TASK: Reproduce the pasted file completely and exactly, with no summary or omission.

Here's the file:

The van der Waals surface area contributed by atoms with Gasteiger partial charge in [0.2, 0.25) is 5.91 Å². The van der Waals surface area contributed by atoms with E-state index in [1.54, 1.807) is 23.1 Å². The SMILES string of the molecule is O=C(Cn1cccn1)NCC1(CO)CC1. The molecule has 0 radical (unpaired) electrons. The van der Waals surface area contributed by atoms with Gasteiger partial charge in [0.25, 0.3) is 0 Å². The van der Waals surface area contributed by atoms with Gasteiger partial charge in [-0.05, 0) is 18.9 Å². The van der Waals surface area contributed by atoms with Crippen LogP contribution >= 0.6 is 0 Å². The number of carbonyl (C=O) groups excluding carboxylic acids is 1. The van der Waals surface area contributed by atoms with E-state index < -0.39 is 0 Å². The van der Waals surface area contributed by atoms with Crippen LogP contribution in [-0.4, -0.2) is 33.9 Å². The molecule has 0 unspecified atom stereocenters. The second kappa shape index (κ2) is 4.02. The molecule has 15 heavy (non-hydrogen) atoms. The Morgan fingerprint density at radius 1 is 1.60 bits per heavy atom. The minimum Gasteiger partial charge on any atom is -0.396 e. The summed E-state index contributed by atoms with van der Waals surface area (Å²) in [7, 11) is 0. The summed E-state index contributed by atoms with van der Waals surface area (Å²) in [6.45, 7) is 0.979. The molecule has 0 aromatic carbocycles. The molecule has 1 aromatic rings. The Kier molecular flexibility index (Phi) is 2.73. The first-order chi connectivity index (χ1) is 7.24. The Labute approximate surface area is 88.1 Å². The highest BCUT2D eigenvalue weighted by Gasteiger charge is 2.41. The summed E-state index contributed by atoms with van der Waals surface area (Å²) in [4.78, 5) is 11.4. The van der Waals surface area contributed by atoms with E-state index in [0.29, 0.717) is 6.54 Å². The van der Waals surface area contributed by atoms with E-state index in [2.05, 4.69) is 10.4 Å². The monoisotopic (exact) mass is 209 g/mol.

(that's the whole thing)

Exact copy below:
The van der Waals surface area contributed by atoms with Gasteiger partial charge in [0.2, 0.25) is 5.91 Å². The van der Waals surface area contributed by atoms with E-state index in [1.54, 1.807) is 23.1 Å². The SMILES string of the molecule is O=C(Cn1cccn1)NCC1(CO)CC1. The molecule has 0 radical (unpaired) electrons. The van der Waals surface area contributed by atoms with Gasteiger partial charge in [0.25, 0.3) is 0 Å². The van der Waals surface area contributed by atoms with Gasteiger partial charge in [-0.05, 0) is 18.9 Å². The van der Waals surface area contributed by atoms with Crippen LogP contribution >= 0.6 is 0 Å². The number of carbonyl (C=O) groups excluding carboxylic acids is 1. The van der Waals surface area contributed by atoms with E-state index < -0.39 is 0 Å². The van der Waals surface area contributed by atoms with Crippen LogP contribution in [-0.4, -0.2) is 33.9 Å². The molecule has 0 unspecified atom stereocenters. The second kappa shape index (κ2) is 4.02. The molecule has 15 heavy (non-hydrogen) atoms. The Morgan fingerprint density at radius 1 is 1.60 bits per heavy atom. The minimum Gasteiger partial charge on any atom is -0.396 e. The summed E-state index contributed by atoms with van der Waals surface area (Å²) in [7, 11) is 0. The summed E-state index contributed by atoms with van der Waals surface area (Å²) in [6.45, 7) is 0.979. The molecule has 0 aromatic carbocycles. The molecule has 1 aromatic rings. The Kier molecular flexibility index (Phi) is 2.73. The first-order chi connectivity index (χ1) is 7.24. The Labute approximate surface area is 88.1 Å². The highest BCUT2D eigenvalue weighted by Gasteiger charge is 2.41. The summed E-state index contributed by atoms with van der Waals surface area (Å²) in [4.78, 5) is 11.4. The van der Waals surface area contributed by atoms with E-state index in [0.29, 0.717) is 6.54 Å². The van der Waals surface area contributed by atoms with E-state index in [2.05, 4.69) is 10.4 Å². The monoisotopic (exact) mass is 209 g/mol.